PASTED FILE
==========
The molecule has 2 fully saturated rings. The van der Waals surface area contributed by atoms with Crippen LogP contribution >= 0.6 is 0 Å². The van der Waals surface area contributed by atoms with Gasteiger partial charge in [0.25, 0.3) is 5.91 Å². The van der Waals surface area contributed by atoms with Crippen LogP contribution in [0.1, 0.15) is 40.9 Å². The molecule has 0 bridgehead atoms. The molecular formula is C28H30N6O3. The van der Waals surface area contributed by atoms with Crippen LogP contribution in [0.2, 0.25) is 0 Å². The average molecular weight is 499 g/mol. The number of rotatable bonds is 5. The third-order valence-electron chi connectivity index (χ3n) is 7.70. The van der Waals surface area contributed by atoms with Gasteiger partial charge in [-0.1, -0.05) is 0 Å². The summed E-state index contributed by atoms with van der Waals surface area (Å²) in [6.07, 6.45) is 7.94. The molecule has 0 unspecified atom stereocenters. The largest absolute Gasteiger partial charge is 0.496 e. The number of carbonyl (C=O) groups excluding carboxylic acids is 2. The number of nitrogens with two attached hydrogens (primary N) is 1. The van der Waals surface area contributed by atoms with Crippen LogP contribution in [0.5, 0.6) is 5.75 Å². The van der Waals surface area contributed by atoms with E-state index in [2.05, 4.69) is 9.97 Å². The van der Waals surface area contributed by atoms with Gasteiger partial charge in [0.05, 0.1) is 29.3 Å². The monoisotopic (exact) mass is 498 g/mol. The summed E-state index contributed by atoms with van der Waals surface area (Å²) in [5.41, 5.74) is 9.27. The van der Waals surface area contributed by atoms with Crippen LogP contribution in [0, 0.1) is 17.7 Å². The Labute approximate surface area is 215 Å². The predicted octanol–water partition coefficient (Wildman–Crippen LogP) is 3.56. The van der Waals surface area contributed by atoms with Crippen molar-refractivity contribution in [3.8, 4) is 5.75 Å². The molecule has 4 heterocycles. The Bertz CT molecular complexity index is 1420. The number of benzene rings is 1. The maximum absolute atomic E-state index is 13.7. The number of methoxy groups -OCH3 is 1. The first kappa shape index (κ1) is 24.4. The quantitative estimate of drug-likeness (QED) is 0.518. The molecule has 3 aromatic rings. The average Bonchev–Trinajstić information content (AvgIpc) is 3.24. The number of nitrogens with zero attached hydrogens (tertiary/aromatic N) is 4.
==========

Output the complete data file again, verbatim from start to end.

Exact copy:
The molecule has 2 fully saturated rings. The van der Waals surface area contributed by atoms with Crippen LogP contribution >= 0.6 is 0 Å². The van der Waals surface area contributed by atoms with Gasteiger partial charge in [0.25, 0.3) is 5.91 Å². The van der Waals surface area contributed by atoms with Crippen LogP contribution in [0.1, 0.15) is 40.9 Å². The molecule has 0 bridgehead atoms. The molecular formula is C28H30N6O3. The van der Waals surface area contributed by atoms with Crippen LogP contribution in [0.2, 0.25) is 0 Å². The average molecular weight is 499 g/mol. The number of rotatable bonds is 5. The third-order valence-electron chi connectivity index (χ3n) is 7.70. The van der Waals surface area contributed by atoms with Gasteiger partial charge in [-0.1, -0.05) is 0 Å². The summed E-state index contributed by atoms with van der Waals surface area (Å²) in [6.07, 6.45) is 7.94. The molecule has 0 unspecified atom stereocenters. The largest absolute Gasteiger partial charge is 0.496 e. The number of carbonyl (C=O) groups excluding carboxylic acids is 2. The number of nitrogens with two attached hydrogens (primary N) is 1. The van der Waals surface area contributed by atoms with Crippen LogP contribution in [0.5, 0.6) is 5.75 Å². The van der Waals surface area contributed by atoms with E-state index in [2.05, 4.69) is 9.97 Å². The van der Waals surface area contributed by atoms with Gasteiger partial charge in [0.05, 0.1) is 29.3 Å². The monoisotopic (exact) mass is 498 g/mol. The summed E-state index contributed by atoms with van der Waals surface area (Å²) in [5.41, 5.74) is 9.27. The van der Waals surface area contributed by atoms with Crippen LogP contribution in [0, 0.1) is 17.7 Å². The Labute approximate surface area is 215 Å². The predicted octanol–water partition coefficient (Wildman–Crippen LogP) is 3.56. The van der Waals surface area contributed by atoms with Crippen molar-refractivity contribution in [3.8, 4) is 5.75 Å². The molecule has 4 heterocycles. The Bertz CT molecular complexity index is 1420. The number of benzene rings is 1. The maximum absolute atomic E-state index is 13.7. The number of methoxy groups -OCH3 is 1. The first kappa shape index (κ1) is 24.4. The quantitative estimate of drug-likeness (QED) is 0.518. The molecule has 3 aromatic rings. The average Bonchev–Trinajstić information content (AvgIpc) is 3.24. The number of nitrogens with zero attached hydrogens (tertiary/aromatic N) is 4.